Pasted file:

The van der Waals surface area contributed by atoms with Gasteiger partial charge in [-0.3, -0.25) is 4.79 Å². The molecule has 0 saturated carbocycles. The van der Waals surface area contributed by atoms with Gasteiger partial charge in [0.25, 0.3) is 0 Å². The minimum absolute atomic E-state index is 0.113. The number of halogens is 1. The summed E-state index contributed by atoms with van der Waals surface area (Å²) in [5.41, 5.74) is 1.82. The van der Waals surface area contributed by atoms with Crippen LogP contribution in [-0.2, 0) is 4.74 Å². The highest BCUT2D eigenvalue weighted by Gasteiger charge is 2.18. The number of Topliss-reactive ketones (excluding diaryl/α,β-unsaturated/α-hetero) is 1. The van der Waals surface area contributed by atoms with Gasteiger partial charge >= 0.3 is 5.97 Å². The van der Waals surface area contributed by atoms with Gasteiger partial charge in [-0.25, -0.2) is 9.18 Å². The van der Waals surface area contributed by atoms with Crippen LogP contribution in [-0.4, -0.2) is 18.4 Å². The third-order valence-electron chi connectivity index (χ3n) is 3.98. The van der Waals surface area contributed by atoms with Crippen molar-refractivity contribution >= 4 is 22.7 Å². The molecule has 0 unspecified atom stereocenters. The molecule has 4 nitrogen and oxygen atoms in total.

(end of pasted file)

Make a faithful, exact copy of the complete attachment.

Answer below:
The van der Waals surface area contributed by atoms with Gasteiger partial charge in [-0.3, -0.25) is 4.79 Å². The molecule has 0 saturated carbocycles. The van der Waals surface area contributed by atoms with Gasteiger partial charge in [0.25, 0.3) is 0 Å². The minimum absolute atomic E-state index is 0.113. The number of halogens is 1. The summed E-state index contributed by atoms with van der Waals surface area (Å²) in [5.41, 5.74) is 1.82. The van der Waals surface area contributed by atoms with Crippen LogP contribution in [-0.2, 0) is 4.74 Å². The highest BCUT2D eigenvalue weighted by Gasteiger charge is 2.18. The number of Topliss-reactive ketones (excluding diaryl/α,β-unsaturated/α-hetero) is 1. The van der Waals surface area contributed by atoms with Gasteiger partial charge >= 0.3 is 5.97 Å². The van der Waals surface area contributed by atoms with Gasteiger partial charge in [-0.25, -0.2) is 9.18 Å². The van der Waals surface area contributed by atoms with Crippen LogP contribution in [-0.4, -0.2) is 18.4 Å². The third-order valence-electron chi connectivity index (χ3n) is 3.98. The van der Waals surface area contributed by atoms with Crippen molar-refractivity contribution >= 4 is 22.7 Å². The molecule has 0 unspecified atom stereocenters. The molecule has 4 nitrogen and oxygen atoms in total.